ARC unruffled by changes

One large user of Geac's software is unconcerned by the vendor's plan to reshuffle its operations in the region. Auckland Regional Council CIO Tony Darby says the ERP software supplier informed the council shortly before Christmas of some consolidation.

One large user of Geac’s software is unconcerned by the vendor’s plan to reshuffle its operations in the region.

Auckland Regional Council CIO Tony Darby says the ERP software supplier informed the council shortly before Christmas of some consolidation.

“We think that’s quite a positive thing, but as far as further consolidation is concerned, I don’t see how they could consolidate any more. They do all development from Adelaide and I don’t see how they could move support from New Zealand.”

The pre-Christmas consolidation related to management changes, Darby says.

Geac confirms it plans to further consolidate its New Zealand and Australian operations, but says any steps in that direction are more than a year away.

In a statement to Computerworld, Europe and Asia-Pacific vice-president, Bertrand Sciard says talk that Geac’s Australasian arms are consolidating “is not a rumour”, but added that “nothing will happen in the next 12 months, as our priority is not in this part of the world”.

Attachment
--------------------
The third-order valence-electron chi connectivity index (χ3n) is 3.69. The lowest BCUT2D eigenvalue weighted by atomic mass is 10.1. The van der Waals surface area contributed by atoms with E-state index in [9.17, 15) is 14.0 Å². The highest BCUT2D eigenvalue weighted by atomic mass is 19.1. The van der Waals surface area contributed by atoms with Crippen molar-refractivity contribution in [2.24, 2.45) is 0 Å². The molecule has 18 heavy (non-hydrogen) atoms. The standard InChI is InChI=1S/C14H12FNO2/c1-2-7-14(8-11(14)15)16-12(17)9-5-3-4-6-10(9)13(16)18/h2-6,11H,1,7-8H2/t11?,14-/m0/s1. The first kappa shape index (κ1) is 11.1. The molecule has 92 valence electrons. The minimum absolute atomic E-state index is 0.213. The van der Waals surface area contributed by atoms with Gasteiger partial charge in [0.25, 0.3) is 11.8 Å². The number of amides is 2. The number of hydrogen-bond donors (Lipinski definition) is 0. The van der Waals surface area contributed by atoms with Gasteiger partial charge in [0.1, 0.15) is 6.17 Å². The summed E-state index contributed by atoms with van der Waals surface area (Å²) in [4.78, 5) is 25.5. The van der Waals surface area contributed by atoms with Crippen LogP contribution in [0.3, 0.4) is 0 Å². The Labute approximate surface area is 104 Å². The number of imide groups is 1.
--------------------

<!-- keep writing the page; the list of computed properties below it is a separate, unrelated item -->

Several senior Geac staff have left the company recently, including former Asia-Pacific managing director Graeme Riley (pictured) and New Zealand local government sales manager David Guy. Riley has moved to SSA Global.

In 2002 Auckland Regional Council entered into a three-year, $11 million deal with EDS under which EDS operates the council’s Geac Pathway billing system to collect ARC rates from Auckland’s city councils.

Darby says the arrangement is “working fine and tracking along”, and the council is in quiet phase regarding IT in the aftermath of such a big implementation.

“We’re just consolidating after the project.”

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